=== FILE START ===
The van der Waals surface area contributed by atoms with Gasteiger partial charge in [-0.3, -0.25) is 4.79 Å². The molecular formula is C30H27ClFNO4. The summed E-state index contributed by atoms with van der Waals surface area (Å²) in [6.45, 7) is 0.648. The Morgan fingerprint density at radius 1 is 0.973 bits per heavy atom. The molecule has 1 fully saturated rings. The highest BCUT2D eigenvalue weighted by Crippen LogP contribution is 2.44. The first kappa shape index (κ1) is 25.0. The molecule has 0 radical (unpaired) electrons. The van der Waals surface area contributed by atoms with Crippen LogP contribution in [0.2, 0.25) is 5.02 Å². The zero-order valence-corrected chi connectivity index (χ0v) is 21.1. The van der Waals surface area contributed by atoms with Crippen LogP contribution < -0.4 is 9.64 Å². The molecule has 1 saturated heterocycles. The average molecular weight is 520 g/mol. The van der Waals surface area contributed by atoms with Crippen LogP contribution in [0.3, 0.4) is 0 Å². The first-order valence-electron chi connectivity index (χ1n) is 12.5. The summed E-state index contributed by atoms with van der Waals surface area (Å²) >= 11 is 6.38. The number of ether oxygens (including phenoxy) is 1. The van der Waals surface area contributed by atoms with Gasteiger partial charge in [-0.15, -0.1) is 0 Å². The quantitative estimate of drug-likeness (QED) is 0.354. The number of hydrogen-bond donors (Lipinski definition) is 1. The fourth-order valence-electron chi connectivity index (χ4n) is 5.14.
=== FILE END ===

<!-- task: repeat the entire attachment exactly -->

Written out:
The van der Waals surface area contributed by atoms with Gasteiger partial charge in [-0.3, -0.25) is 4.79 Å². The molecular formula is C30H27ClFNO4. The summed E-state index contributed by atoms with van der Waals surface area (Å²) in [6.45, 7) is 0.648. The Morgan fingerprint density at radius 1 is 0.973 bits per heavy atom. The molecule has 1 fully saturated rings. The highest BCUT2D eigenvalue weighted by Crippen LogP contribution is 2.44. The first kappa shape index (κ1) is 25.0. The molecule has 0 radical (unpaired) electrons. The van der Waals surface area contributed by atoms with Crippen LogP contribution in [0.2, 0.25) is 5.02 Å². The zero-order valence-corrected chi connectivity index (χ0v) is 21.1. The van der Waals surface area contributed by atoms with Crippen LogP contribution < -0.4 is 9.64 Å². The molecule has 1 saturated heterocycles. The average molecular weight is 520 g/mol. The van der Waals surface area contributed by atoms with Crippen LogP contribution in [0.3, 0.4) is 0 Å². The first-order valence-electron chi connectivity index (χ1n) is 12.5. The summed E-state index contributed by atoms with van der Waals surface area (Å²) >= 11 is 6.38. The number of ether oxygens (including phenoxy) is 1. The van der Waals surface area contributed by atoms with Gasteiger partial charge in [-0.15, -0.1) is 0 Å². The quantitative estimate of drug-likeness (QED) is 0.354. The number of hydrogen-bond donors (Lipinski definition) is 1. The fourth-order valence-electron chi connectivity index (χ4n) is 5.14.